Many Californians' regularly scheduled broadcasts were interrupted Thursday morning local time with strange emergency messages warning of extraterrestrial invasions and the beginning of Armageddon. The bizarre warnings aired on TVs in the Orange County area, affecting Cox and Spectrum pay TV users, according to the Orange County Register.
The mushroom cloud from "Ivy Mike" rises above in the Marshall Islands in 1952. (Photo: AP)
One video of the broadcast uploaded to YouTube includes a terrified, breathless voice saying: "The space program made contact with... They are not what they claim to be. They have infiltrated a lot of, uh, a lot of aspects of military establishment, particularly Area 51. The disasters that are coming -- the military -- I'm sorry the government knows about them..."
Gizmodo found that the audio comes from a call that Art Bell, the host of the conspiracy theory-themed radio show Coast to Coast AM, received in 1997 from a man claiming to be a former Area 51 employee.
Other videos of the emergency broadcast feature a different voice warning that "extremely violent times will come". Redditor smittenkitten77 discovered the audio came from the Christian radio program Insight for Living with Chuck Swindoll.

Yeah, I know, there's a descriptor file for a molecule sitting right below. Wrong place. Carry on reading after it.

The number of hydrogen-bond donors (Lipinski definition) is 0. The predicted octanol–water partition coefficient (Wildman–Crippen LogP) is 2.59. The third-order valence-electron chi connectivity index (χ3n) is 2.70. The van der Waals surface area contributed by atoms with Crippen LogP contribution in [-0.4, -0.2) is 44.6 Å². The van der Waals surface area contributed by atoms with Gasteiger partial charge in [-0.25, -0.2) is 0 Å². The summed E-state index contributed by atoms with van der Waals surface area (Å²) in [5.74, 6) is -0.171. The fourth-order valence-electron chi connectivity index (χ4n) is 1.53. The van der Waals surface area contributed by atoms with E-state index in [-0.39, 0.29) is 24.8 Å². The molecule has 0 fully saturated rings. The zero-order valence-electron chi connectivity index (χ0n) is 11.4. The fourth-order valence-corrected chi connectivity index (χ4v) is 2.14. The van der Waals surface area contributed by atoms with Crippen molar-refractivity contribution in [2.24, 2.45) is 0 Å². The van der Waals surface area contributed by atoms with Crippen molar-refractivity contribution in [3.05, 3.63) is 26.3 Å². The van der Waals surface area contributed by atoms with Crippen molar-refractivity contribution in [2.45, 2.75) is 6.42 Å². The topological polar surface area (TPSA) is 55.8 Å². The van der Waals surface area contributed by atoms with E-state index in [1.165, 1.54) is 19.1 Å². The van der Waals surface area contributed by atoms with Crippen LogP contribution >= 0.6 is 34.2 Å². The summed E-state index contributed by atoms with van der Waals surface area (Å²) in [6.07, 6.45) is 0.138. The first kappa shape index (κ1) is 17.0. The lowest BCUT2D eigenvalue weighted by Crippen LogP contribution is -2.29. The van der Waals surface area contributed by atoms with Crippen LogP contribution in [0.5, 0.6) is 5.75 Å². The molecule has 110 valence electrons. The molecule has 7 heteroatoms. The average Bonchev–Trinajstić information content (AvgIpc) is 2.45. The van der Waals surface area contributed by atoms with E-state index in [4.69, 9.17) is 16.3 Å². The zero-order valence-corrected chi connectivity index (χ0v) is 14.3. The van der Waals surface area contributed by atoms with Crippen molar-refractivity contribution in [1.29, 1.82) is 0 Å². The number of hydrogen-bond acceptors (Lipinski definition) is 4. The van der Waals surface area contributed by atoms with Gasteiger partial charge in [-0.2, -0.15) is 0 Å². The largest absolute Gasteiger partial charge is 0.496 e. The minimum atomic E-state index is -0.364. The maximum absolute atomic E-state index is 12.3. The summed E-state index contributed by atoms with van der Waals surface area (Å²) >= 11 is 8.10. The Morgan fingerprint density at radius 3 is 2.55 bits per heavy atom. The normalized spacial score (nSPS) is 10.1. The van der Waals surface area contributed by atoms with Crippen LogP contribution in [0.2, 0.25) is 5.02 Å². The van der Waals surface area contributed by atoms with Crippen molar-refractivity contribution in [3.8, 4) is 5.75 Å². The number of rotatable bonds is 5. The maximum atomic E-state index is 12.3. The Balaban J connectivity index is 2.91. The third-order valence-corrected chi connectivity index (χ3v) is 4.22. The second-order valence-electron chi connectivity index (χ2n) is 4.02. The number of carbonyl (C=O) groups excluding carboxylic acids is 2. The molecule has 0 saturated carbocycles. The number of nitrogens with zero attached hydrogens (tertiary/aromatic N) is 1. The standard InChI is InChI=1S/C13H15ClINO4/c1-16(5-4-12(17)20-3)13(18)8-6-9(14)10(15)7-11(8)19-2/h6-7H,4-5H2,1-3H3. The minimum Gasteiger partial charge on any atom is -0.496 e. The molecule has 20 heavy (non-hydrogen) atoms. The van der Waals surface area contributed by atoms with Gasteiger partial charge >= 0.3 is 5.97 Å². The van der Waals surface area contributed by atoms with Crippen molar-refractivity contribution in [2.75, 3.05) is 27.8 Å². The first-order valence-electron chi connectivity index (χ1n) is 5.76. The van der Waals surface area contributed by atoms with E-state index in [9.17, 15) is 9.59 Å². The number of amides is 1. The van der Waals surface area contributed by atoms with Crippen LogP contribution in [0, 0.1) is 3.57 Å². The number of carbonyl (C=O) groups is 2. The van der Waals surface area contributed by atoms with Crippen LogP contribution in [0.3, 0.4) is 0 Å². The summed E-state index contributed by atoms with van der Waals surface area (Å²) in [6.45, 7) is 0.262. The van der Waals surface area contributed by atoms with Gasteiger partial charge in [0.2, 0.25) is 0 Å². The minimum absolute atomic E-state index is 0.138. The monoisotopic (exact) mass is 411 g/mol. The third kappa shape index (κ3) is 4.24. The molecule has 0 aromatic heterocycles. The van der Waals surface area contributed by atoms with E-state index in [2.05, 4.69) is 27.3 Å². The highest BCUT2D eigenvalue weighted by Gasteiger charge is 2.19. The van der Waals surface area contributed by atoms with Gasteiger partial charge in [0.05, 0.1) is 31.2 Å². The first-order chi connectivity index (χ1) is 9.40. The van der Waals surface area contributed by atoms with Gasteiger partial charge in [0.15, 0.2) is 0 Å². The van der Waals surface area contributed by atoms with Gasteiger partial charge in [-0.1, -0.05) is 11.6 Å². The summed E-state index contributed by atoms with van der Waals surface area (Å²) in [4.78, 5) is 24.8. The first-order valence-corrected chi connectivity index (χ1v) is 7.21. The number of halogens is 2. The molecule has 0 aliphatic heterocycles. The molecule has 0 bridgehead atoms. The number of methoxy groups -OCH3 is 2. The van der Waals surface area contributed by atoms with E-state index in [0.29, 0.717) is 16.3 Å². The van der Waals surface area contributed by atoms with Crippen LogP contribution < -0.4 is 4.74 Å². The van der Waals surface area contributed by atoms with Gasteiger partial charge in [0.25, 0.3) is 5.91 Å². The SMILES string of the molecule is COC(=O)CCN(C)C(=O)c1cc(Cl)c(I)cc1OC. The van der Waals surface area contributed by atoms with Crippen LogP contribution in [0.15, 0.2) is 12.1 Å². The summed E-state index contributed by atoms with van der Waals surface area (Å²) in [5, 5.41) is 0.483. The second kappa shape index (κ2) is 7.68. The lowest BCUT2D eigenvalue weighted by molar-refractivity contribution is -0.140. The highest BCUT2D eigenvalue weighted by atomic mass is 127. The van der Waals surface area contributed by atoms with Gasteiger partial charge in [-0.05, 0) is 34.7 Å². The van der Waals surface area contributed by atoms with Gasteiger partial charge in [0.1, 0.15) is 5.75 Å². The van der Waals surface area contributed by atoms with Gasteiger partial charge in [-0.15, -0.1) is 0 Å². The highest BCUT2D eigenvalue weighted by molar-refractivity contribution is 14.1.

"It almost sounded like Hitler talking," one Cox customer told the Register. "It sounded like a radio broadcast coming through the television."
It's still unclear whether the messages were broadcast intentionally or by accident, but broadcast signal intrusions by pranksters aren't unheard of, even in the digital era. Most famously, still-unidentified hackers hijacked TV signals in the Chicago area in 1987, broadcasting footage of a person wearing a Max Headroom mask and a man's bare buttocks being spanked with a flyswatter. More recently, a suspect was arrested in 2013 after allegedly overlaying broadcasts in several US states with emergency alerts about dead bodies "rising from their graves".
Cox spokesperson Todd Smith told Gizmodo that the company does not know how many customers were affected and is still trying to determine where the originating signal came from. Cox believes its system got the message after a radio station or multiple stations were conducting their monthly emergency test, which cable networks piggyback on. Usually, radio stations transmit an end "tone" to complete their alerts. However, this time, it seems no such tone was transmitted.
Spectrum did not immediately respond to a Gizmodo's request for comment but spokesperson Dennis Johnson told the Register, "We have confirmed that we were fed an incorrect audio file."
Many viewers reported being alarmed and confused by last week's broadcast -- though we assume some were relieved at the possibility that the end times were imminent.